RUGBY SHIRT

RUGBY SHIRT

Inspired by the iconic shapes in the sportswear classic, the rugby shirt imitates the blocked elements of multi coloured rugby jerseys. 

The blocked pattern pieces allow for the design to include and up-cycle cotton from a variety of shirts. The design changes with every colour palette applied depending on second hand shirt supply.

SHIRTING WORKSHOP

UP-CYCLED SHIRTING

A core to my practice as a sustainable designer is to re-use and up-cycle materials which is why a large part of my current work focusses on shirting. A universal everyday garment that forms the basis for every outfit and situation. Through a playful approach I adopt a variety of colour palettes to combine shirting found in charity shops and online to create newly expressive pieces.
Get in touch for shirt availability and custom orders!
via hannah@hannahennis.ie

WHY SHIRTING?

22nd March 2020

As the central piece to a menswear outfit the shirt can make or break a look. It can uplift or ruin a suit and is the central element of expression in an otherwise limited menswear look. 

Many use finishing ribbons and contrast coloured buttons to uplift a white shirt. Others contrast the weave of their suit with a check or stripe. Casually, shirts also define a mans look, whether it is Hawaiian or a pastel patterned linen shirt in summer or a heavily checked dark flannel shirt in winter. They define an outfit and put the neutrally coloured trousers, jumpers and jackets they are worn with in a completely different light. 

As such I have been captured by shirts and shirt making from the beginning of my progression as a menswear designer. It was also the first garment I properly learned to sew at uni and I was so delighted with learning the finishes and exploring the options for seaming up the thin cotton. There is something about the confinement of a highly practical and wearable shirt that really churns my design process. 

Looking at men’s street style and the amount of sports jerseys worn in everyday outfits, I was inspired by sports shapes to inform my more formal shirt designs too. Combined with my love for discovering and combining vibrant patterns in charity shops I used the shapes I saw in Jockey and rugby tops to adapt my pattern cutting to be applicable to the limited space I can get out of pre-existing shirts to effectively up-cycle them.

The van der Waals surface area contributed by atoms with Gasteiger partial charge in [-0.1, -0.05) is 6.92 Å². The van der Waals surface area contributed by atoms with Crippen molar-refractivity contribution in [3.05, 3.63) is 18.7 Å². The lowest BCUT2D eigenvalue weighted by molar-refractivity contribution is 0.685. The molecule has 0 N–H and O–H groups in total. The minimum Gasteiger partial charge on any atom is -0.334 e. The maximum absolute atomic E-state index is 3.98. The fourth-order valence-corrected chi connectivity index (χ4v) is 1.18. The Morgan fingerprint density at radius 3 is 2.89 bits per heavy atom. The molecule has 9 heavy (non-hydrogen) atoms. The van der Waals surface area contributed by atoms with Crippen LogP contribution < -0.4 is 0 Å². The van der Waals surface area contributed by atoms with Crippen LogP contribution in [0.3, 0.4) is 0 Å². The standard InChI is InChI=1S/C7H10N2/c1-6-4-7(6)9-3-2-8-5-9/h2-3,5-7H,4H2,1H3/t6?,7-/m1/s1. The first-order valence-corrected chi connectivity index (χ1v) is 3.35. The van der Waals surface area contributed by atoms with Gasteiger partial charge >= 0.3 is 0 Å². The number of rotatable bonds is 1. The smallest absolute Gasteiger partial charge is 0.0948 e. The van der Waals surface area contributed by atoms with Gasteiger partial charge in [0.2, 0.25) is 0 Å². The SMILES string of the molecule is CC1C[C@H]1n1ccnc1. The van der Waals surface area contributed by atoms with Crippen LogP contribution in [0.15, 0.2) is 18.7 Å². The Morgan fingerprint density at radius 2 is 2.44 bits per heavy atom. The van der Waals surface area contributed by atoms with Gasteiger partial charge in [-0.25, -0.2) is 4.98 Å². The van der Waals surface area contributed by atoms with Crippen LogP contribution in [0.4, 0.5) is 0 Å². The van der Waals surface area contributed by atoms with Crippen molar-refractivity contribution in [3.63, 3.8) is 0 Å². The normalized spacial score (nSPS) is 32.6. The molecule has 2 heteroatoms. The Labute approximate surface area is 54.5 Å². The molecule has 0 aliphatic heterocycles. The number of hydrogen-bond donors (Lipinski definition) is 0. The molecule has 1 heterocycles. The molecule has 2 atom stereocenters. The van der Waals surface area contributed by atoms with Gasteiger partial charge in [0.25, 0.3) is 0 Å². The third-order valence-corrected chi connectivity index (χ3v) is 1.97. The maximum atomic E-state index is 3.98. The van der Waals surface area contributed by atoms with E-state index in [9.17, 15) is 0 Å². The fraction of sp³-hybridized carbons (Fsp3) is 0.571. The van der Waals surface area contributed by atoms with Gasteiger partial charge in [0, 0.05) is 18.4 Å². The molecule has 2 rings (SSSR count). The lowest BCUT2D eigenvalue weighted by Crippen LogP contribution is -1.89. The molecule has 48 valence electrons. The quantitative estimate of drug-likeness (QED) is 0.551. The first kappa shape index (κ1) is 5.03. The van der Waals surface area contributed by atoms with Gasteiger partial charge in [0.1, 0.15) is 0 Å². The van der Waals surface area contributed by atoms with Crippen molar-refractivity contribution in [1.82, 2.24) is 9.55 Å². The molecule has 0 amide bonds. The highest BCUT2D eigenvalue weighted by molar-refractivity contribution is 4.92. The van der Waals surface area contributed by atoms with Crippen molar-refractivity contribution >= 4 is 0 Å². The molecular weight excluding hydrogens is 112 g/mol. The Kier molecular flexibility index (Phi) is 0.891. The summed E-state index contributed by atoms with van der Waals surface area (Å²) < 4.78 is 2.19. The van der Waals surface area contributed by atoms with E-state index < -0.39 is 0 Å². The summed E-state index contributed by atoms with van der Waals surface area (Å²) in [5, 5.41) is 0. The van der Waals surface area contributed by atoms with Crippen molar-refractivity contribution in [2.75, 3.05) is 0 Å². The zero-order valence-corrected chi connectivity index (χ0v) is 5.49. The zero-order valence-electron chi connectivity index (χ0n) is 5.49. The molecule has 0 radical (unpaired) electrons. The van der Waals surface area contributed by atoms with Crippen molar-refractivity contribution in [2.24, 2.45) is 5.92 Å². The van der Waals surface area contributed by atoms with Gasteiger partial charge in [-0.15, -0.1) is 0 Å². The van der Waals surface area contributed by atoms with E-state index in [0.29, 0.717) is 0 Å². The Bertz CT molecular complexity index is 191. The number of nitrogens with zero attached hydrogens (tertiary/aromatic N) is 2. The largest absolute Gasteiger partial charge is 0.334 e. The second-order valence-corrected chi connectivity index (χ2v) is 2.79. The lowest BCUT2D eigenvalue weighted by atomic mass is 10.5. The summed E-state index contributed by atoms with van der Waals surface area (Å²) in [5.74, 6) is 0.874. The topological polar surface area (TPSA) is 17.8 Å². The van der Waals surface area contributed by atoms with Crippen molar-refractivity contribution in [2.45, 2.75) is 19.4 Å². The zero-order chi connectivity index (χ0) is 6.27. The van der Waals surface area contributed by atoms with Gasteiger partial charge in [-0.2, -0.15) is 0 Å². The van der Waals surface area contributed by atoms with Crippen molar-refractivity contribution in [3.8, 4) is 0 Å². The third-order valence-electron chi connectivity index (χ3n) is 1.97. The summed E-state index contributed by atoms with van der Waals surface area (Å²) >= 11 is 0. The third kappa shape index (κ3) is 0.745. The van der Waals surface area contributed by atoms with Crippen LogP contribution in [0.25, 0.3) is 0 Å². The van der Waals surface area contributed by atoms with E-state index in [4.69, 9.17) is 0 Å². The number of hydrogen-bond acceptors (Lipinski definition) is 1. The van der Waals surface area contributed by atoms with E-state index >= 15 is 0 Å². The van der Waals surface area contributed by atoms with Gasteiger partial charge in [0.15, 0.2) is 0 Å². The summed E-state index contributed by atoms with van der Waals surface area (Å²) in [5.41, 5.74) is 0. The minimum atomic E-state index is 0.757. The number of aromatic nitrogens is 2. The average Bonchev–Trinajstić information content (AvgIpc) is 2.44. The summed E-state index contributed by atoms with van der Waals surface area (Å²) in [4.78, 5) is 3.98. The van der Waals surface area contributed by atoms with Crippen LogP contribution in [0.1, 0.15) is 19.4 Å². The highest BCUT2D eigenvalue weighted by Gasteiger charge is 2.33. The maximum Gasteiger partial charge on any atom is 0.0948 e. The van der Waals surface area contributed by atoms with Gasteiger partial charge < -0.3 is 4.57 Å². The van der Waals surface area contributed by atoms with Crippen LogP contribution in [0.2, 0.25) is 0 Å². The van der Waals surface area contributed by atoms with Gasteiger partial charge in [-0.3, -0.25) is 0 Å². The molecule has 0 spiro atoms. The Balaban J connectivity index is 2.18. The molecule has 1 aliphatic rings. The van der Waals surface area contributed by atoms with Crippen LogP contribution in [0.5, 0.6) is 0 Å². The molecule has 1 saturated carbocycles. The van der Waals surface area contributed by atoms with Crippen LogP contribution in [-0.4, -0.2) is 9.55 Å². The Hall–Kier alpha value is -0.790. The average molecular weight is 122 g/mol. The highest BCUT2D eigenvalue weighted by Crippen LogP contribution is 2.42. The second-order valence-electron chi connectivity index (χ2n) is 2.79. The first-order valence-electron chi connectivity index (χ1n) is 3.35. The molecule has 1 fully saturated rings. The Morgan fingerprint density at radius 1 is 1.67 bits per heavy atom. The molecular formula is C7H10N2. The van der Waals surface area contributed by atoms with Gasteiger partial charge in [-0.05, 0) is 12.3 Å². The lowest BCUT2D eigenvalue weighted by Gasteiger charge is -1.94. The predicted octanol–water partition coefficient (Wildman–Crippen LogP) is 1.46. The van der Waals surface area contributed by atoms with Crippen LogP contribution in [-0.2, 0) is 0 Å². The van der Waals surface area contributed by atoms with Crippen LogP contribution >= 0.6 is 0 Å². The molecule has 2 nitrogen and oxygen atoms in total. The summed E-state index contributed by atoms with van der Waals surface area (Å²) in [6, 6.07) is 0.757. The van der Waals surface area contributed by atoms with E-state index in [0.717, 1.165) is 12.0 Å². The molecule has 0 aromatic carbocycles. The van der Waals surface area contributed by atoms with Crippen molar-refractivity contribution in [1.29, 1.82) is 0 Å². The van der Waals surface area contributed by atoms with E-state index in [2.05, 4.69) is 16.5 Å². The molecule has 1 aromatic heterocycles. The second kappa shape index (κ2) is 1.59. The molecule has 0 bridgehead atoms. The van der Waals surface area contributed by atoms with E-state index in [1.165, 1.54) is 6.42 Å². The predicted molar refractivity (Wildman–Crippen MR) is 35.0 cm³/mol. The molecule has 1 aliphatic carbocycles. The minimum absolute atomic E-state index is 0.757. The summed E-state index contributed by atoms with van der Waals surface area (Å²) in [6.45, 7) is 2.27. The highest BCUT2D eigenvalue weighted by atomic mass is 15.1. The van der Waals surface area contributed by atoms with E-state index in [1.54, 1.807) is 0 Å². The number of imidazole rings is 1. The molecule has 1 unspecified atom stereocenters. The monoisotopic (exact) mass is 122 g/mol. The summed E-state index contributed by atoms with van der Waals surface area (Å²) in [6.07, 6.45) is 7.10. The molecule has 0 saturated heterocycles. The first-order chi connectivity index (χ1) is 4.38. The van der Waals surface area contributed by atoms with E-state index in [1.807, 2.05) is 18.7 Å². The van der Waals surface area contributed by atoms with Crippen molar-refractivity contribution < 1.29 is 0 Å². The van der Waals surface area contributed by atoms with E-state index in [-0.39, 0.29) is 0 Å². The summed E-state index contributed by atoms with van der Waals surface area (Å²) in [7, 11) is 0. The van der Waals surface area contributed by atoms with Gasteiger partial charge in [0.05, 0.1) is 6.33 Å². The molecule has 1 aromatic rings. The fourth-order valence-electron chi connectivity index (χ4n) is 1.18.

Always drawn to the mens shirting rail in a charity shop I love finding absolute treasures of colour, pattern and quality among the unwanted clothes to then make something with reinstated value. But the true treasures are hidden in the back. Through my collaborations with Oxfams in Dublin and Düsseldorf I saw how many shirts are donated but can’t go onto the shop floor as the cuffs and collars are too worn while there is a lot of fabric in the body and sleeves that is often wasted once a shirt is declared unwearable.

Considering the great environmental impact of cotton production I find it the more important to up-cycle and extend the value and lifetime of these textiles.

So that is the story behind my obsession with making shirts. In these times I am grateful for having the skill and find it very therapeutic to climb down into my swimming pool studio and go through the process of selecting colours and patterns, disassembling shirts and sewing them into new designs. It’s a very wholesome approach to clothes making and I hope that when times change and we are all busy again I can uphold this slow and custom approach to shirt making.

Due to social distancing I will start illustrating the designs for you to see as photography with models is sadly near impossible now. See below a gouache and water colour illustration of the Jockey shirt.